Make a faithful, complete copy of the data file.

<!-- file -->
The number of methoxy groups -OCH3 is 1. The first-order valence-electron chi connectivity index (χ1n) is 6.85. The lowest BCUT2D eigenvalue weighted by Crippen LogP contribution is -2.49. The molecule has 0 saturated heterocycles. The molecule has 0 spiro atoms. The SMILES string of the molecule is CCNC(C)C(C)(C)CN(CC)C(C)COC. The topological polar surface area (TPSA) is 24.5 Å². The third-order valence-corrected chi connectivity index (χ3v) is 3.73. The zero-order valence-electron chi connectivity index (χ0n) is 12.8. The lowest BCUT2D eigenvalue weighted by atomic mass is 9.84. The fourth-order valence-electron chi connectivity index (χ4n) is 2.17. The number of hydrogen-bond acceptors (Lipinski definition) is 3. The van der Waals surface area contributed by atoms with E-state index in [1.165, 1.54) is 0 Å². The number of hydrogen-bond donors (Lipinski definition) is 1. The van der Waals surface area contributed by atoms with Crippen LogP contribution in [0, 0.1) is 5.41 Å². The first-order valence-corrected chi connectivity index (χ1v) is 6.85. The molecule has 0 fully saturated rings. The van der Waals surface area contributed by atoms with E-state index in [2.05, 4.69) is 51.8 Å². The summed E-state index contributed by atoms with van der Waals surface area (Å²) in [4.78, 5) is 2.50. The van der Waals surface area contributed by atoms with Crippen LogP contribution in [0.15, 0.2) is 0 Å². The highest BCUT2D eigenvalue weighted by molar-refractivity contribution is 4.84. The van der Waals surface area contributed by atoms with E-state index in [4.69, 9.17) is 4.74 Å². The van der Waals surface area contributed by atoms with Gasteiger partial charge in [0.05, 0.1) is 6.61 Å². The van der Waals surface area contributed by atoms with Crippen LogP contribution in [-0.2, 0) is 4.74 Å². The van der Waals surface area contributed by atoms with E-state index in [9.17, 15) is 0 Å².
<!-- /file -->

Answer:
The number of methoxy groups -OCH3 is 1. The first-order valence-electron chi connectivity index (χ1n) is 6.85. The lowest BCUT2D eigenvalue weighted by Crippen LogP contribution is -2.49. The molecule has 0 saturated heterocycles. The molecule has 0 spiro atoms. The SMILES string of the molecule is CCNC(C)C(C)(C)CN(CC)C(C)COC. The topological polar surface area (TPSA) is 24.5 Å². The third-order valence-corrected chi connectivity index (χ3v) is 3.73. The zero-order valence-electron chi connectivity index (χ0n) is 12.8. The lowest BCUT2D eigenvalue weighted by atomic mass is 9.84. The fourth-order valence-electron chi connectivity index (χ4n) is 2.17. The number of hydrogen-bond acceptors (Lipinski definition) is 3. The van der Waals surface area contributed by atoms with E-state index in [1.165, 1.54) is 0 Å². The number of hydrogen-bond donors (Lipinski definition) is 1. The van der Waals surface area contributed by atoms with Crippen LogP contribution in [0, 0.1) is 5.41 Å². The first-order valence-corrected chi connectivity index (χ1v) is 6.85. The molecule has 0 fully saturated rings. The van der Waals surface area contributed by atoms with E-state index in [2.05, 4.69) is 51.8 Å². The summed E-state index contributed by atoms with van der Waals surface area (Å²) in [4.78, 5) is 2.50. The van der Waals surface area contributed by atoms with Crippen LogP contribution in [0.15, 0.2) is 0 Å². The highest BCUT2D eigenvalue weighted by molar-refractivity contribution is 4.84. The van der Waals surface area contributed by atoms with E-state index in [4.69, 9.17) is 4.74 Å². The van der Waals surface area contributed by atoms with Gasteiger partial charge in [0.05, 0.1) is 6.61 Å². The van der Waals surface area contributed by atoms with Crippen LogP contribution in [-0.2, 0) is 4.74 Å². The van der Waals surface area contributed by atoms with E-state index in [9.17, 15) is 0 Å².